M*A*S*H is one of my favorite TV shows, a staple of my TV watching since I was a kid.
While loosely based on the Army Mobile Army Surgical Hospitals of the Korean war, M*A*S*H is more accurate than most people realize.
MASH units were Army medical units that acted as mobile hospitals in combat areas. First established in 1945, the Army would use MASH units until 2006 when they were succeeded by Combat Support Hospitals.
The Korean war was an interesting and transformative time for MASH units due to the revolutionary technology of helicopters and the meat grinder style of combat.
Casualties would receive first aid through members of their unit or army medics during a fight. They would then be sent to Battalion Aid Stations for emergency surgery just to stabilize them for transport to a MASH unit.
Sent to MASH via ambulance or helicopter, once casualties reached a MASH unit they had a 97%+ chance of surviving.
If you’ve seen M*A*S*H then you’ve seen a lot of truth in fiction.
The conditions MASH units were kept in were horrible.
They had to be mobile and prepared to relocate with 24 hours, so MASH units consisted of tents.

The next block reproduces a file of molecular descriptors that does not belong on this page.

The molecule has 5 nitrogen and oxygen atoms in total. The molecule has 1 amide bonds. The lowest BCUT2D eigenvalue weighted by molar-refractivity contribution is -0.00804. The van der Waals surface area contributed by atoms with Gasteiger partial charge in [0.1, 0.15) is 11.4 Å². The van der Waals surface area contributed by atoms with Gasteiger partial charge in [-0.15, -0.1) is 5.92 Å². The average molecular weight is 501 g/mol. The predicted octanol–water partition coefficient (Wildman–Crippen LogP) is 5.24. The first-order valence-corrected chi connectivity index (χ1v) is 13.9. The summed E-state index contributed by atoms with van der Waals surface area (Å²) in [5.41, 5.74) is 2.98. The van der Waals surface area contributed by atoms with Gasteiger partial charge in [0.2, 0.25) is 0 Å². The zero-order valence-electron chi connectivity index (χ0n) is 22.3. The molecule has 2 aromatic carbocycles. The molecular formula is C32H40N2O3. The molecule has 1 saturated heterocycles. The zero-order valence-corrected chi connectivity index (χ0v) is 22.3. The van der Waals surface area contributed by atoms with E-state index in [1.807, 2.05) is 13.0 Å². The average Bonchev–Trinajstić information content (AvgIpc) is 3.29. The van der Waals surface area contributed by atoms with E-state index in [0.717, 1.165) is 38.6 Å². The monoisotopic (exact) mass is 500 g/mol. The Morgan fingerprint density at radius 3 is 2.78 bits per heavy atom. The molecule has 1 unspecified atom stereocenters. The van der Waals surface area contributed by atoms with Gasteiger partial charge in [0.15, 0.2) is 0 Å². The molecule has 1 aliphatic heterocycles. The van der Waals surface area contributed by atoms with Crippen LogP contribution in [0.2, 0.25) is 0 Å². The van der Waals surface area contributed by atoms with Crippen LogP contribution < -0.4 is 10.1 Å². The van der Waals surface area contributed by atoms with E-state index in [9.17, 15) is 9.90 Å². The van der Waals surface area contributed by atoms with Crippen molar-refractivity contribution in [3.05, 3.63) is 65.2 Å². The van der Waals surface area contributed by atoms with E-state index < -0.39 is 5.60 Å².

Floors, even in the surgical wards, were almost always dirt. This lead to muddy conditions that made it difficult to stand while operating.
The doctors of MASH units, while excellent medical professionals, were not soldiers.
After WWII, the U.S. government cut funding to army medical units.
As a result, the army was massively unprepared for the Korean war, without enough doctors.
To fill their need, doctors were drafted directly out of their residencies, given little military training, and sent overseas to MASH units, battalion aid stations, and other medical units.
The doctors and nurses of these units were not the only heroes, though. Pilots were in short supply. They were directly responsible for saving thousands of lives.
Normally flying Bell H-13 helicopters came fitted with casualty transport pods that looked like coffins. These single-pilot helicopters would carry the wounded from aid stations to MASH units.
There are dozens of stories of bravery and loss that we could cover about these units. And it’s a topic I shall revisit soon, but for now, keep these numbers in mind.
In a three-year period, the United States suffered over 36,000 dead and 92,000 wounded.
5 million people died in the Korean war with over half of that number being civilians, a higher rate than either WWII or the Vietnam war.
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